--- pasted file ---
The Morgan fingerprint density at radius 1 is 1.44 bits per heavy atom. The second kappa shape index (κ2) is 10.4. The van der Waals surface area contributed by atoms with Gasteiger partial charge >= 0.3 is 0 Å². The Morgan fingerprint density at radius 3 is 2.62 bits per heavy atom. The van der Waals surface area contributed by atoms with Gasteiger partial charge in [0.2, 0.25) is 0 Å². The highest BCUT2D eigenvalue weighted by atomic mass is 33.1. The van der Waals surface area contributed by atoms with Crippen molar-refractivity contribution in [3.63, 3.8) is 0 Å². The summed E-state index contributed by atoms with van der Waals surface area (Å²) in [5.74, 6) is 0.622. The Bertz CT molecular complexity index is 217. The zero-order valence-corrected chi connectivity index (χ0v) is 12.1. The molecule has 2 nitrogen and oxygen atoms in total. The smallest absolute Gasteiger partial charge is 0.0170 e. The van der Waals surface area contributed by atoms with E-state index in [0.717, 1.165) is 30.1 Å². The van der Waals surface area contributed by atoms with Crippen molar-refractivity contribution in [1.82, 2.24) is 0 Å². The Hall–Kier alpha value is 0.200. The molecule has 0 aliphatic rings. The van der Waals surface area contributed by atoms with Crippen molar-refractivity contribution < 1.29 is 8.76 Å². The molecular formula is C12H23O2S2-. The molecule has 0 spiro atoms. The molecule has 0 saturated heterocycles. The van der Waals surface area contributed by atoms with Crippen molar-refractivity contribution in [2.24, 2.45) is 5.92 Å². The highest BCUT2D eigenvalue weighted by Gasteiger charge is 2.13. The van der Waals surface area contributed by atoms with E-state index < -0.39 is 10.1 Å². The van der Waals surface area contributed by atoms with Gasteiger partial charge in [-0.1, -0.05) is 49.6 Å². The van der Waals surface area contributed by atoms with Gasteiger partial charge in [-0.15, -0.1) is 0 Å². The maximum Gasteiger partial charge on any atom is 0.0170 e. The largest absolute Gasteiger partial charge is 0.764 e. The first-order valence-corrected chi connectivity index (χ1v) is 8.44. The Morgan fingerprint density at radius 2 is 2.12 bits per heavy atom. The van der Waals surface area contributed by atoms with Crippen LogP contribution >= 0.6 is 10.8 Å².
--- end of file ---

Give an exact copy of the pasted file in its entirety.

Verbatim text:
The Morgan fingerprint density at radius 1 is 1.44 bits per heavy atom. The second kappa shape index (κ2) is 10.4. The van der Waals surface area contributed by atoms with Gasteiger partial charge >= 0.3 is 0 Å². The Morgan fingerprint density at radius 3 is 2.62 bits per heavy atom. The van der Waals surface area contributed by atoms with Gasteiger partial charge in [0.2, 0.25) is 0 Å². The highest BCUT2D eigenvalue weighted by atomic mass is 33.1. The van der Waals surface area contributed by atoms with Crippen molar-refractivity contribution in [3.63, 3.8) is 0 Å². The summed E-state index contributed by atoms with van der Waals surface area (Å²) in [5.74, 6) is 0.622. The Bertz CT molecular complexity index is 217. The zero-order valence-corrected chi connectivity index (χ0v) is 12.1. The molecule has 2 nitrogen and oxygen atoms in total. The smallest absolute Gasteiger partial charge is 0.0170 e. The van der Waals surface area contributed by atoms with E-state index in [0.717, 1.165) is 30.1 Å². The van der Waals surface area contributed by atoms with Crippen molar-refractivity contribution in [1.82, 2.24) is 0 Å². The Hall–Kier alpha value is 0.200. The molecule has 0 aliphatic rings. The van der Waals surface area contributed by atoms with Crippen molar-refractivity contribution < 1.29 is 8.76 Å². The molecular formula is C12H23O2S2-. The molecule has 0 spiro atoms. The molecule has 0 saturated heterocycles. The van der Waals surface area contributed by atoms with Crippen molar-refractivity contribution in [2.24, 2.45) is 5.92 Å². The highest BCUT2D eigenvalue weighted by Gasteiger charge is 2.13. The van der Waals surface area contributed by atoms with E-state index < -0.39 is 10.1 Å². The van der Waals surface area contributed by atoms with Gasteiger partial charge in [-0.1, -0.05) is 49.6 Å². The van der Waals surface area contributed by atoms with Gasteiger partial charge in [-0.15, -0.1) is 0 Å². The maximum Gasteiger partial charge on any atom is 0.0170 e. The largest absolute Gasteiger partial charge is 0.764 e. The first-order valence-corrected chi connectivity index (χ1v) is 8.44. The Morgan fingerprint density at radius 2 is 2.12 bits per heavy atom. The van der Waals surface area contributed by atoms with Crippen LogP contribution >= 0.6 is 10.8 Å².